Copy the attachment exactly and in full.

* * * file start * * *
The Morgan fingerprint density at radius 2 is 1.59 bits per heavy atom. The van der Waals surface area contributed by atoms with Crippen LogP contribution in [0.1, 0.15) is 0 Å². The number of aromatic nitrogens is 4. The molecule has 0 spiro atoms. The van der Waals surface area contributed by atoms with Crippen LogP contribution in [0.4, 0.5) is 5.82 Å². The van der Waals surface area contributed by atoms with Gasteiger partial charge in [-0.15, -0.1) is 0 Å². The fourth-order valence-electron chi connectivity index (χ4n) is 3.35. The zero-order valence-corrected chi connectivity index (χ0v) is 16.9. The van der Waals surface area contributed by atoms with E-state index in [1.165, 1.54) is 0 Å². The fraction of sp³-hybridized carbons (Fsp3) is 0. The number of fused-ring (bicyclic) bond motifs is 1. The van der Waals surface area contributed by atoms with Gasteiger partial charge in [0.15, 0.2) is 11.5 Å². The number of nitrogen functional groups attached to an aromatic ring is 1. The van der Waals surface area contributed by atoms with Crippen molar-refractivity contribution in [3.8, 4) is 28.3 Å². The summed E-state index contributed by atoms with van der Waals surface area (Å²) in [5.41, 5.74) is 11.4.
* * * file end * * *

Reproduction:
The Morgan fingerprint density at radius 2 is 1.59 bits per heavy atom. The van der Waals surface area contributed by atoms with Crippen LogP contribution in [0.1, 0.15) is 0 Å². The number of aromatic nitrogens is 4. The molecule has 0 spiro atoms. The van der Waals surface area contributed by atoms with Crippen LogP contribution in [0.4, 0.5) is 5.82 Å². The van der Waals surface area contributed by atoms with Gasteiger partial charge in [-0.15, -0.1) is 0 Å². The fourth-order valence-electron chi connectivity index (χ4n) is 3.35. The zero-order valence-corrected chi connectivity index (χ0v) is 16.9. The van der Waals surface area contributed by atoms with E-state index in [1.165, 1.54) is 0 Å². The fraction of sp³-hybridized carbons (Fsp3) is 0. The number of fused-ring (bicyclic) bond motifs is 1. The van der Waals surface area contributed by atoms with Gasteiger partial charge in [0.15, 0.2) is 11.5 Å². The number of nitrogen functional groups attached to an aromatic ring is 1. The van der Waals surface area contributed by atoms with Crippen molar-refractivity contribution in [3.8, 4) is 28.3 Å². The summed E-state index contributed by atoms with van der Waals surface area (Å²) in [5.41, 5.74) is 11.4.